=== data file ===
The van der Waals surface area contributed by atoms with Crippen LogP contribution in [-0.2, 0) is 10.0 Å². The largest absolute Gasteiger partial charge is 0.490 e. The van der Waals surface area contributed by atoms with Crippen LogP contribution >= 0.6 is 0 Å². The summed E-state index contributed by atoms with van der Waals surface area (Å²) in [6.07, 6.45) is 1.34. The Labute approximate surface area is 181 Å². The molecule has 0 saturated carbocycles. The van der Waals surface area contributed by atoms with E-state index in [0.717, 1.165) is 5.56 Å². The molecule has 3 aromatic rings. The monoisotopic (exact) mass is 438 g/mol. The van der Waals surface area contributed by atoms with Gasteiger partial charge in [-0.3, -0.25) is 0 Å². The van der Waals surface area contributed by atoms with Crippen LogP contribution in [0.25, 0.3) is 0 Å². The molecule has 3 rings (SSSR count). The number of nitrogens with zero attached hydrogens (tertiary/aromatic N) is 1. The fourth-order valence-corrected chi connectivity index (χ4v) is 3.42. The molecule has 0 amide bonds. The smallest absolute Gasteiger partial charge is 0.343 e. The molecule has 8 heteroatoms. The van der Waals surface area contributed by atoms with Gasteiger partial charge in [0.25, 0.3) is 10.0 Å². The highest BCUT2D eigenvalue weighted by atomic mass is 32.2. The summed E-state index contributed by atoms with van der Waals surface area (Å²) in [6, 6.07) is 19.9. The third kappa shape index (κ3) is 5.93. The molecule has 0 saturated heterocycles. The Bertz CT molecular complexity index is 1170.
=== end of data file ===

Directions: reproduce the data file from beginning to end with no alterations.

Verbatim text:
The van der Waals surface area contributed by atoms with Crippen LogP contribution in [-0.2, 0) is 10.0 Å². The largest absolute Gasteiger partial charge is 0.490 e. The van der Waals surface area contributed by atoms with Crippen LogP contribution >= 0.6 is 0 Å². The summed E-state index contributed by atoms with van der Waals surface area (Å²) in [6.07, 6.45) is 1.34. The Labute approximate surface area is 181 Å². The molecule has 0 saturated carbocycles. The van der Waals surface area contributed by atoms with E-state index in [0.717, 1.165) is 5.56 Å². The molecule has 3 aromatic rings. The monoisotopic (exact) mass is 438 g/mol. The van der Waals surface area contributed by atoms with Gasteiger partial charge in [-0.3, -0.25) is 0 Å². The van der Waals surface area contributed by atoms with Crippen LogP contribution in [0.25, 0.3) is 0 Å². The molecule has 3 rings (SSSR count). The number of nitrogens with zero attached hydrogens (tertiary/aromatic N) is 1. The fourth-order valence-corrected chi connectivity index (χ4v) is 3.42. The molecule has 0 amide bonds. The smallest absolute Gasteiger partial charge is 0.343 e. The molecule has 8 heteroatoms. The van der Waals surface area contributed by atoms with Gasteiger partial charge in [0.25, 0.3) is 10.0 Å². The highest BCUT2D eigenvalue weighted by atomic mass is 32.2. The summed E-state index contributed by atoms with van der Waals surface area (Å²) in [6, 6.07) is 19.9. The third kappa shape index (κ3) is 5.93. The molecule has 0 saturated heterocycles. The Bertz CT molecular complexity index is 1170.